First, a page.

How East Texas Hospitals Compare To National ER Study

The results of the study conclude the vital system of emergency rooms in the U.S. is on the verge of total collapse, as people without healthcare seek medical attention.
  But here in East Texas, the Trinity Mother Francis Health System is not quick to call their situation a "crisis." 
  "I think every community in America is seeing this," says John Moore, Media Relations for Trinity Mother Frances Health System. 
  In fiscal year 2004, Trinity Mother Francis Health System paid $79.5 million dollars to cover charity, under-insured and uninsured patients.
  That's not just those who come to their ERs but patients in their specialty and direct care clinics. 
  "That is an increase over the previous year and so the number is going up.  In our situation it was by a few million dollars that it went up," says Moore. 
  But the numbers could be worse.
  Agencies, like the Northeast Texas Public Health District for example, says they treat those without healthcare so local ERs don't get bogged down. 
  "If we can get them to come here to provide that care for much less, we save our taxpayer dollars, local dollars, save the patient time and energy that it took for them to go to the emergency room and we save the hospital dollars.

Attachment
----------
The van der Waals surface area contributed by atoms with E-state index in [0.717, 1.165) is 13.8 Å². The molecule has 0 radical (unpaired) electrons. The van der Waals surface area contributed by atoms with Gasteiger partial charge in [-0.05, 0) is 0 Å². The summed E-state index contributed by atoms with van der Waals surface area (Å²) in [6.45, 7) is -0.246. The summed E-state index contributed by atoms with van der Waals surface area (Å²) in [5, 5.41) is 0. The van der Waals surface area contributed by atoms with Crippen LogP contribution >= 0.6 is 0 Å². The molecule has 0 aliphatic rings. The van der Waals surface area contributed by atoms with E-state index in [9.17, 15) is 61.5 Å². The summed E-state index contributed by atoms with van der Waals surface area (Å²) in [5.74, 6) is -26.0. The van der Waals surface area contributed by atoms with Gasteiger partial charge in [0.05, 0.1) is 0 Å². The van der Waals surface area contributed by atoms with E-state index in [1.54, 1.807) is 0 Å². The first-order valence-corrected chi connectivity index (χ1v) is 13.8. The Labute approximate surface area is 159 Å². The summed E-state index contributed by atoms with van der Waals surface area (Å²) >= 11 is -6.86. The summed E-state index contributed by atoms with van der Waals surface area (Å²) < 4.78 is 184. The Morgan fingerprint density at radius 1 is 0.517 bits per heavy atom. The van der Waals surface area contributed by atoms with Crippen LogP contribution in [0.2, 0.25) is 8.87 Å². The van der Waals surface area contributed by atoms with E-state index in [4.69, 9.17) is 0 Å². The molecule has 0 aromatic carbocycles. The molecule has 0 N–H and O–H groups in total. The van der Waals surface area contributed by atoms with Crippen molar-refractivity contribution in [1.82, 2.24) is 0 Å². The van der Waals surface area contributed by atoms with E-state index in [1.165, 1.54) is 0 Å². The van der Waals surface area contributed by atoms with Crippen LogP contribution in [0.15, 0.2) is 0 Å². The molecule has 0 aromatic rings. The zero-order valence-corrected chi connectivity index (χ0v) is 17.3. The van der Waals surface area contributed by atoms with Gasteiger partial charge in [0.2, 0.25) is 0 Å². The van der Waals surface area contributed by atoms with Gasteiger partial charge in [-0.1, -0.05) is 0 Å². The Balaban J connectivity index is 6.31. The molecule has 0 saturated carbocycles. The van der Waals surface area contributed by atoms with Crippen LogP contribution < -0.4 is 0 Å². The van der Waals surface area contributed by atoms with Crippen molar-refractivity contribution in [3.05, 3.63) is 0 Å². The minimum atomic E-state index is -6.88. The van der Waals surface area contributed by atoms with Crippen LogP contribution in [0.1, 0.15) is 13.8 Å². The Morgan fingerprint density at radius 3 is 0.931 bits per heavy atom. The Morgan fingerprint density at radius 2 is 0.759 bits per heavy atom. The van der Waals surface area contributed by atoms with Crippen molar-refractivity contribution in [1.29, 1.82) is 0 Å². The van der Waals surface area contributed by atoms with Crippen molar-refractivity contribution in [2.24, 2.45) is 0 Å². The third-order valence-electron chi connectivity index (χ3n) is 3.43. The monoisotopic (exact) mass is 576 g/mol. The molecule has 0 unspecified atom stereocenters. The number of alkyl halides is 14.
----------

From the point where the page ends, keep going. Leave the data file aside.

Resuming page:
70% of the health district's patients don't have insurance and many need expensive medical treatment. "Most patients are chronic disease management, those with diabetes, hypertension, heart disease, says Oyer.
  While the national study also says 500,000 patients are turned away each year, don't expect that to happen at these two facilities here in fast Texas. 
  "Our first concern is to take care of the patient, their problem, and make sure they get the best care possible," says Moore.

Christine Nelson reporting.